Apartment in Athens
Like Wescott's extraordinary novella The Pilgrim Hawk (which Susan Sontag described in The New Yorker as belonging "among the treasures of 20th-century American literature"), Apartment in Athens concerns an unusual triangular relationship. In this story about a Greek couple in Nazi-occupied Athens who must share their living quarters with a German officer, Wescott stages an intense and unsettling drama of accommodation and rejection, resistance and compulsion—an account of political oppression and spiritual struggle that is also a parable about the costs of closeted identity.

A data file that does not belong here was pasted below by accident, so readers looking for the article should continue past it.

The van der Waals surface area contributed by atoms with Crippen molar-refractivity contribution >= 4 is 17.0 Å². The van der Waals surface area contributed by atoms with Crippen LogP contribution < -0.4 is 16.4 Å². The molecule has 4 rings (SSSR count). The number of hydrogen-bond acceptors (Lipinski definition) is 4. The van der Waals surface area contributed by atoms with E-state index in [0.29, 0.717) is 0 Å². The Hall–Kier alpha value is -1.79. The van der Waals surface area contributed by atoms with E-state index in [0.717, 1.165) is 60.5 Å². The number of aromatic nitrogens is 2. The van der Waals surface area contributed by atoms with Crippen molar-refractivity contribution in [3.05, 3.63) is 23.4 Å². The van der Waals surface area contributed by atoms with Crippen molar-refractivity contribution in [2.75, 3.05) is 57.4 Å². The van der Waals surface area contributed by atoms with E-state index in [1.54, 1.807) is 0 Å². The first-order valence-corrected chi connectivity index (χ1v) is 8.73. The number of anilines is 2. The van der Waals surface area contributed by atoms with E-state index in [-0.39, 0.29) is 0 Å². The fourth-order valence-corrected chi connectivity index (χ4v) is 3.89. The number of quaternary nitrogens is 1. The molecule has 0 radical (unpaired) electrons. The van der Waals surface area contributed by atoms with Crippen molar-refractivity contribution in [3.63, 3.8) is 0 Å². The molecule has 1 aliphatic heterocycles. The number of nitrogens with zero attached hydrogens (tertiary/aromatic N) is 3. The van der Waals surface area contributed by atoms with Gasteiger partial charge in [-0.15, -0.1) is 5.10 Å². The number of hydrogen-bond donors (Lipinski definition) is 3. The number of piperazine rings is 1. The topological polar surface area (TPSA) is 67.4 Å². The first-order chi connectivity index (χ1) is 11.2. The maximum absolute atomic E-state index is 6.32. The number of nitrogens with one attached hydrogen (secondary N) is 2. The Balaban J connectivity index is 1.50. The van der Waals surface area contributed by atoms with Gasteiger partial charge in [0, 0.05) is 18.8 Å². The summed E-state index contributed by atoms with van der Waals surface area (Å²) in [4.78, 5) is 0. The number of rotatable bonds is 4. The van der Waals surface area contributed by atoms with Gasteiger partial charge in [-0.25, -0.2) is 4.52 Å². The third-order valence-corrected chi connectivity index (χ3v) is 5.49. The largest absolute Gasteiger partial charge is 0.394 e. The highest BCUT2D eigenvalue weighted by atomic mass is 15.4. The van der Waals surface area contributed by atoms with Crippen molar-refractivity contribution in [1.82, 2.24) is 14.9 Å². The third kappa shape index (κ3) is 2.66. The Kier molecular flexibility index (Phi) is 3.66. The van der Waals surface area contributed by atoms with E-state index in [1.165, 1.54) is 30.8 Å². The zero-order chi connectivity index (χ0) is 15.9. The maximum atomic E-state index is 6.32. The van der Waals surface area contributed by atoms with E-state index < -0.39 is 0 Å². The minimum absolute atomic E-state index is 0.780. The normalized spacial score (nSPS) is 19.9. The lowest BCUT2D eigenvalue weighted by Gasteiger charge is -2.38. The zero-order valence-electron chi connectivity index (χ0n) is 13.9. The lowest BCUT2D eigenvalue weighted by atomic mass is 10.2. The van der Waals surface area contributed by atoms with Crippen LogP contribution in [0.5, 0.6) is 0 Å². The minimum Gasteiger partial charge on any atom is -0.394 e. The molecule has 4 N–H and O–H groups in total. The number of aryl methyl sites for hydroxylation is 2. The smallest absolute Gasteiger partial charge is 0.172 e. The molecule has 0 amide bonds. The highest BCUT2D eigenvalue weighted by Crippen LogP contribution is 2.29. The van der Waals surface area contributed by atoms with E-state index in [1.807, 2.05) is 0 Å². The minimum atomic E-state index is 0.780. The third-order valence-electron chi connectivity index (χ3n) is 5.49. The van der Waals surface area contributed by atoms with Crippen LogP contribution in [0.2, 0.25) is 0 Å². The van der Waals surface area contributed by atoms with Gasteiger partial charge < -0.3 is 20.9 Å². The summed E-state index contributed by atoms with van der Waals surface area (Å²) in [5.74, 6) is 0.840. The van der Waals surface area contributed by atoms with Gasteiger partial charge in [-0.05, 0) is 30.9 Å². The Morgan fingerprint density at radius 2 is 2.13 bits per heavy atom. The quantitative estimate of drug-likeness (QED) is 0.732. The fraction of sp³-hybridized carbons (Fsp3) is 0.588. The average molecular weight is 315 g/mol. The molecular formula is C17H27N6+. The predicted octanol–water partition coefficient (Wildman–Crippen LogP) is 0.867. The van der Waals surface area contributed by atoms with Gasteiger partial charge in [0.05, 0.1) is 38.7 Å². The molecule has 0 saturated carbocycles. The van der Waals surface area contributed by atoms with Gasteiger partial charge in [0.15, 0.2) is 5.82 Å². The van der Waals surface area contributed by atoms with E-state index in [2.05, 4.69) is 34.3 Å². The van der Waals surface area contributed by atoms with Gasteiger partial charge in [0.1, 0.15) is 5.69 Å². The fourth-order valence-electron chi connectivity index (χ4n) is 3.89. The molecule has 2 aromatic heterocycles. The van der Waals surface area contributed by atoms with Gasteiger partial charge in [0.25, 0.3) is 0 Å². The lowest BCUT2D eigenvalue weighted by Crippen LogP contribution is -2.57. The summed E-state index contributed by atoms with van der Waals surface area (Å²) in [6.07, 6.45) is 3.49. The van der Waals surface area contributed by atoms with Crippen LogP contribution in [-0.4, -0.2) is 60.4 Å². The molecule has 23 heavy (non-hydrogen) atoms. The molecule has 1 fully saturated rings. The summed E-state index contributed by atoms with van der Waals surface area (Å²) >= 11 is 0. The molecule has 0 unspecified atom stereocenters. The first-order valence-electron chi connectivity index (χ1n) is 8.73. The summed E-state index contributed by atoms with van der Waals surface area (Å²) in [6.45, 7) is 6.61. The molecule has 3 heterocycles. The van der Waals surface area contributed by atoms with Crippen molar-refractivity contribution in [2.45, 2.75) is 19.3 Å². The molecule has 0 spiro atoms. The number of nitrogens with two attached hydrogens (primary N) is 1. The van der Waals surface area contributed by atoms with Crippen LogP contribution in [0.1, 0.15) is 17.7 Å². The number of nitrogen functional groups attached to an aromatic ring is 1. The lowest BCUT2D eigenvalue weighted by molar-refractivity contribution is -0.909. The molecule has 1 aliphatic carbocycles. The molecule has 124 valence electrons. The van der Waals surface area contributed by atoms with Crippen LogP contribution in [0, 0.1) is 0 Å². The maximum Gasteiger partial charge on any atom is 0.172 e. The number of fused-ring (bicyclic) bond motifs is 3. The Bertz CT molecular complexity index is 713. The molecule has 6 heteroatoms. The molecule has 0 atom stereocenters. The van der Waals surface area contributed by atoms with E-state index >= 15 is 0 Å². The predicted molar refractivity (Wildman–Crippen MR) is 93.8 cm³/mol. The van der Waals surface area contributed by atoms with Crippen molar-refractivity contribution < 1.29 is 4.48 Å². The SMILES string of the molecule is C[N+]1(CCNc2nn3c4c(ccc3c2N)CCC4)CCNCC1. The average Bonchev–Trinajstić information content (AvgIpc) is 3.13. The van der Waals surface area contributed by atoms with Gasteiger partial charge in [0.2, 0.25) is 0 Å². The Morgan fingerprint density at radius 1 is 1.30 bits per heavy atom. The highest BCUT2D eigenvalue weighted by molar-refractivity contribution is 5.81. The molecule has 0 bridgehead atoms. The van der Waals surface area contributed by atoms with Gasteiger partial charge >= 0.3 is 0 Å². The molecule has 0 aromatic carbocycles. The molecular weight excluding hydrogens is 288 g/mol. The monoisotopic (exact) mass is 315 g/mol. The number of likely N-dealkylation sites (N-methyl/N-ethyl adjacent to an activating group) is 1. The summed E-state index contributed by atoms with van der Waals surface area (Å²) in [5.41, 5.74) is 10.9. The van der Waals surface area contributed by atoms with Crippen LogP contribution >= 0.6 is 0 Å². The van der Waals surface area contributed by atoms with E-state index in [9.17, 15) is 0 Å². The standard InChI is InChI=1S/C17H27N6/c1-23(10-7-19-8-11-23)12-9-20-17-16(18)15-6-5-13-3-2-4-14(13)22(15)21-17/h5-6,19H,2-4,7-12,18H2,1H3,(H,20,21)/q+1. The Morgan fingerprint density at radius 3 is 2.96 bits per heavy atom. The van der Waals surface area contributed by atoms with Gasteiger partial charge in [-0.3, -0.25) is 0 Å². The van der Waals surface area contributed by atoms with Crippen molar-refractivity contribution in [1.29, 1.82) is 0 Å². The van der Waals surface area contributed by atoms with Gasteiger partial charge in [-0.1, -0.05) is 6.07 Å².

— Eudora Welty
I have not read any other book—either of fiction or direct documentation—which has given me the feeling of starving and stifling, of falling back on interior positions, constructing interior defenses, reorganizing and redirecting, behind a mask of submission, the whole structure and aim of one’s life, as Apartment in Athens does.
— Edmund Wilson